Bernie Sanders unloads on Hillary Clinton: ‘I don’t think you are qualified …’

Bernie sanders pointing
Bernie Sanders. Scott Olson/Getty Images

Bernie Sanders and Hillary Clinton’s presidential campaign exchanged some of their fiercest blows yet on Wednesday and Thursday as the Democratic presidential primary heats up.

The focal point of the brouhaha was Sanders linking Clinton to the Panama Papers scandal and implying that she wasn’t qualified for the presidency.

In response, Clinton’s team tore into Sanders and claimed that he had reached a “new low.”

The Sanders campaign announced Wednesday night that it was responding in kind to Clinton’s “attempt to portray him as unqualified for the White House.” The Sanders press release linked to a Washington Post story titled, “Clinton questions whether Sanders is qualified to be president.”

Sanders then connected Clinton, the Democratic frontrunner, to a Panamanian free-trade agreement, dubbed by the Sanders camp as “a trade pact exploited by wealthy individuals and profitable corporations to avoid paying taxes.” On Sunday, the massive Panama Papers document leak revealed how wealthy individuals used a Panamanian law firm to avoid paying taxes.

The Vermont senator came out swinging.

“I don’t think you are qualified if you supported the Panama free-trade agreement, something I very strongly opposed, which has made it easier for wealthy people and corporations all over the world to avoid paying taxes owed to their countries,” Sanders said in the Wednesday press release, which quoted him at a rally.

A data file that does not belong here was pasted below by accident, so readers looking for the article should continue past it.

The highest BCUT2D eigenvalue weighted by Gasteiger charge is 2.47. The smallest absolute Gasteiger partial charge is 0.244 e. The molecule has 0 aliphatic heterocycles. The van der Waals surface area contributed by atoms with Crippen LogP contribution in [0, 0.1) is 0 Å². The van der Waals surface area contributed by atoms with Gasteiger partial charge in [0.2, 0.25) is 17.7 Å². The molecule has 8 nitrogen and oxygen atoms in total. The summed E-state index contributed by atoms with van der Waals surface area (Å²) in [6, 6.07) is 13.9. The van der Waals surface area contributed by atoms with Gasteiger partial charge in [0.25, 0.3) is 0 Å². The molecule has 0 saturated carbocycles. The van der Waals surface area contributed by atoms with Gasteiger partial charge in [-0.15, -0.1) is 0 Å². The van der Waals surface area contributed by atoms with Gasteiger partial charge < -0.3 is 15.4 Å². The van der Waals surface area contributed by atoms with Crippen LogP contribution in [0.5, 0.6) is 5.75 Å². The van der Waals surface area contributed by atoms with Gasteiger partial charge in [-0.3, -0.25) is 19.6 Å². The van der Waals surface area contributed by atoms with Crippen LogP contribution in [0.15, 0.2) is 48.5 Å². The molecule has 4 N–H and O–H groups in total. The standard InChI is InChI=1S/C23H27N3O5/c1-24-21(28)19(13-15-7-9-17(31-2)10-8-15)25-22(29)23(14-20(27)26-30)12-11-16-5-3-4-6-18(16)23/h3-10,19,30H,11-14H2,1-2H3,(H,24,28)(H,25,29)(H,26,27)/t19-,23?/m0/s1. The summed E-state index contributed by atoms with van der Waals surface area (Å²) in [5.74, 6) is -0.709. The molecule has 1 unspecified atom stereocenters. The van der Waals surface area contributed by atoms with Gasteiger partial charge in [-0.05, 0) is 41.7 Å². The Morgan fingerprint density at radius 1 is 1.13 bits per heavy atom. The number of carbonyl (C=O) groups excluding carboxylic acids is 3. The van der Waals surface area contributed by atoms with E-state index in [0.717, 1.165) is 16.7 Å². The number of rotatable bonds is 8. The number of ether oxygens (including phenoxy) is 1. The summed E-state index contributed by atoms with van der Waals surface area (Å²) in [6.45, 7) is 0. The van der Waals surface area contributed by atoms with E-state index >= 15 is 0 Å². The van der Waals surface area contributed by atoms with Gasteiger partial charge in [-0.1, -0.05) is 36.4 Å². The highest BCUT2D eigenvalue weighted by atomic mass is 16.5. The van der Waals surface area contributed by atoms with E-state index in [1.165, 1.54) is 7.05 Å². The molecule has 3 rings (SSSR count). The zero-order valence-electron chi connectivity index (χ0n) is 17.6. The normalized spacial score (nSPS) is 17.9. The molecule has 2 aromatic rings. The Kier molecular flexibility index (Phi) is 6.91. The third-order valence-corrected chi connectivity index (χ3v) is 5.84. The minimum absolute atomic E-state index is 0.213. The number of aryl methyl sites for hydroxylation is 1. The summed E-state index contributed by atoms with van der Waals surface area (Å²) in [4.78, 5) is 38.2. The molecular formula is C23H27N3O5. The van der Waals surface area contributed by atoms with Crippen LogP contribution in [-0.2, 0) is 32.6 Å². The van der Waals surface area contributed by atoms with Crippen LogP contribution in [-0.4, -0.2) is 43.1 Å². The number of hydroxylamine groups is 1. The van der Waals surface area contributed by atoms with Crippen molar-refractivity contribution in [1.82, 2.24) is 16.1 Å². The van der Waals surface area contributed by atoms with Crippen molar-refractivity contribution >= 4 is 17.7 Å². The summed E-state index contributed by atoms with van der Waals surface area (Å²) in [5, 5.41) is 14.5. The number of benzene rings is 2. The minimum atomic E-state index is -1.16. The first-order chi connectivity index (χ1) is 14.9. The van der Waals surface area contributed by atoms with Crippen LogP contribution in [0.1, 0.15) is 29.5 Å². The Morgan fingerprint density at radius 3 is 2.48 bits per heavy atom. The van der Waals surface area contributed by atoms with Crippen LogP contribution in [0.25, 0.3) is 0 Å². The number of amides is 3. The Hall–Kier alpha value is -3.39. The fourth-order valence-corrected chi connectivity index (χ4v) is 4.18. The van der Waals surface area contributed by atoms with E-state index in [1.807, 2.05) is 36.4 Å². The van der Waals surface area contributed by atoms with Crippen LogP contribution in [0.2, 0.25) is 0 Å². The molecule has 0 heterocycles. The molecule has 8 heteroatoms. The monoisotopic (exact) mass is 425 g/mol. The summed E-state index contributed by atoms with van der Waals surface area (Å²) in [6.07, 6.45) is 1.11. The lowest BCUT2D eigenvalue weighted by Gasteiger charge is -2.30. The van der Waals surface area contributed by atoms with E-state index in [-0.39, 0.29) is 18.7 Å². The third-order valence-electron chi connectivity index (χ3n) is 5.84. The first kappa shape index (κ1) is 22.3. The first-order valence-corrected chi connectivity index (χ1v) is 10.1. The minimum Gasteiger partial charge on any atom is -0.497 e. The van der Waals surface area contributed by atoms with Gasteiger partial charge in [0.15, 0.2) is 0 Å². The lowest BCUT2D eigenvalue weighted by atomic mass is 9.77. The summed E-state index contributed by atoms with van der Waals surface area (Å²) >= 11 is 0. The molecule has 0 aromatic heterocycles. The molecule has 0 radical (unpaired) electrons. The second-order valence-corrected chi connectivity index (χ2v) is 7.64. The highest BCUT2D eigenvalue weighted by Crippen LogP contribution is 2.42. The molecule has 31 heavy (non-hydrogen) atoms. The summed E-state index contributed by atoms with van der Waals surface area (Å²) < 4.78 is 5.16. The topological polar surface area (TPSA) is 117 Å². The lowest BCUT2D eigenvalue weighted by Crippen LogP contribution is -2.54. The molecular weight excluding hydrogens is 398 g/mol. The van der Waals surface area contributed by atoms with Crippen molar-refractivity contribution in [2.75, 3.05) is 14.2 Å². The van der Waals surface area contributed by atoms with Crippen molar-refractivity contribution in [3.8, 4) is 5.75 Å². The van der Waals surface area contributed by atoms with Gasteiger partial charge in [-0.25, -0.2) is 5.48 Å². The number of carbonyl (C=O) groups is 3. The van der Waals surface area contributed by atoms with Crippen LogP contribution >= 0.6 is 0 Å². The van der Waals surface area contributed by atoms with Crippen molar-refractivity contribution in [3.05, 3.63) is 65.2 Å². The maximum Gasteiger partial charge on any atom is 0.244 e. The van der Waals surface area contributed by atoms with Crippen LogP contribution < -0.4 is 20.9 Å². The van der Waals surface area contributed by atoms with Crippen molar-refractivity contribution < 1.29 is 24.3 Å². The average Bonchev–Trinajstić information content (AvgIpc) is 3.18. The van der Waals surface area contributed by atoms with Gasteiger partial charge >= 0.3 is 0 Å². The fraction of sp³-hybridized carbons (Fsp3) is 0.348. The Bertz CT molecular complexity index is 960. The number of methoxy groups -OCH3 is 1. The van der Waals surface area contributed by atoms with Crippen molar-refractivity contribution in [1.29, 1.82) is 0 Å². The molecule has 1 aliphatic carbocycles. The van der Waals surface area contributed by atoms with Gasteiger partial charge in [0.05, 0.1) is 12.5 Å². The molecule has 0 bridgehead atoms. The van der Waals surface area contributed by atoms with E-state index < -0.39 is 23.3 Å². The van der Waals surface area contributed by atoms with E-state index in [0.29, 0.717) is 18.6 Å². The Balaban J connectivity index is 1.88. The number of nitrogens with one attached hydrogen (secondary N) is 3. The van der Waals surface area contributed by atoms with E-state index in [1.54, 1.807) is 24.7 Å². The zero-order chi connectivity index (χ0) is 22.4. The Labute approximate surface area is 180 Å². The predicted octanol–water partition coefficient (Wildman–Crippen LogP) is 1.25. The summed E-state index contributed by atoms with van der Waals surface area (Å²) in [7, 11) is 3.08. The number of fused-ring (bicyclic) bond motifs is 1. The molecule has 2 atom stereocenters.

Sanders also criticised Clinton and her super PAC for taking money from Wall Street banks and special-interest groups, for voting in favour of going to war in Iraq, and supporting other free-trade agreements.

Hillary Clinton.
Hillary Clinton. Brian Killian/Getty Images

Though Sanders insisted he was only responding to Clinton questioning his own qualifications for the Oval Office, her campaign stressed that she never personally made that argument.

Instead, Clinton said Sanders “hadn’t done his homework” on banking policy and questioned whether he could deliver on his campaign promises to better the US economy.

“Really what it goes to is for voters to ask themselves: Can he deliver what he is talking about? Can he really help people? Can he help our economy? Can he keep our country strong?,” Clinton said Wednesday.

In a series of Wednesday-night tweet, Clinton press secretary Brian Fallon defended his candidate and criticised Sanders for calling her unqualified:

At a press conference on Thursday morning, Sander sought to downplay his comments about Clinton and said she was the one who threw the first punch. He said he wanted to talk about policy differences and not the qualifications debate.

NOW WATCH: Trump insinuates a former presidential candidate may be behind the Cruz National Enquirer story